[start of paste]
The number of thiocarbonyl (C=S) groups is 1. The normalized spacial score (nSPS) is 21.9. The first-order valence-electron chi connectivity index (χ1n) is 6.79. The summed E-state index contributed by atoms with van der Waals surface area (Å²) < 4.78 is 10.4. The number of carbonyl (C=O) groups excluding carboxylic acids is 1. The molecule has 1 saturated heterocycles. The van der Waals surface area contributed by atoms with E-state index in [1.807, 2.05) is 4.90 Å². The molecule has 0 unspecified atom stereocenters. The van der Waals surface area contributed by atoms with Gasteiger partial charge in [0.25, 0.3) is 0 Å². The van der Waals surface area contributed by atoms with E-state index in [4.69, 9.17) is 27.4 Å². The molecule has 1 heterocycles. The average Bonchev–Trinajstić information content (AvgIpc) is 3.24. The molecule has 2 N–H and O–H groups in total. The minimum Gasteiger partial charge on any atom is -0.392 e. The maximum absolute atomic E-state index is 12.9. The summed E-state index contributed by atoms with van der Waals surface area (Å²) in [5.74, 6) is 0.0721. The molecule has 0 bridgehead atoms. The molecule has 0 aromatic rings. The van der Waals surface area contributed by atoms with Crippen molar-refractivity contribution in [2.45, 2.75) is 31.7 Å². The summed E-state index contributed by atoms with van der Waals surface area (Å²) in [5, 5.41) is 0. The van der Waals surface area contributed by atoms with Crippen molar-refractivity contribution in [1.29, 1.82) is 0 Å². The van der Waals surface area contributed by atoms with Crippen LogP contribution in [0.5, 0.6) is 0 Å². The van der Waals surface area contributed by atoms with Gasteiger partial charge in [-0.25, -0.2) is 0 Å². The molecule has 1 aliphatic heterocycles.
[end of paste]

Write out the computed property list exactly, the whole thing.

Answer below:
The number of thiocarbonyl (C=S) groups is 1. The normalized spacial score (nSPS) is 21.9. The first-order valence-electron chi connectivity index (χ1n) is 6.79. The summed E-state index contributed by atoms with van der Waals surface area (Å²) < 4.78 is 10.4. The number of carbonyl (C=O) groups excluding carboxylic acids is 1. The molecule has 1 saturated heterocycles. The van der Waals surface area contributed by atoms with E-state index in [1.807, 2.05) is 4.90 Å². The molecule has 0 unspecified atom stereocenters. The van der Waals surface area contributed by atoms with Gasteiger partial charge in [0.25, 0.3) is 0 Å². The van der Waals surface area contributed by atoms with E-state index in [4.69, 9.17) is 27.4 Å². The molecule has 1 heterocycles. The average Bonchev–Trinajstić information content (AvgIpc) is 3.24. The molecule has 2 N–H and O–H groups in total. The minimum Gasteiger partial charge on any atom is -0.392 e. The maximum absolute atomic E-state index is 12.9. The summed E-state index contributed by atoms with van der Waals surface area (Å²) in [5.74, 6) is 0.0721. The molecule has 0 bridgehead atoms. The molecule has 0 aromatic rings. The van der Waals surface area contributed by atoms with Crippen molar-refractivity contribution in [2.45, 2.75) is 31.7 Å². The summed E-state index contributed by atoms with van der Waals surface area (Å²) in [5, 5.41) is 0. The van der Waals surface area contributed by atoms with Crippen molar-refractivity contribution in [1.29, 1.82) is 0 Å². The van der Waals surface area contributed by atoms with Crippen LogP contribution in [0.5, 0.6) is 0 Å². The van der Waals surface area contributed by atoms with Gasteiger partial charge in [-0.25, -0.2) is 0 Å². The molecule has 1 aliphatic heterocycles.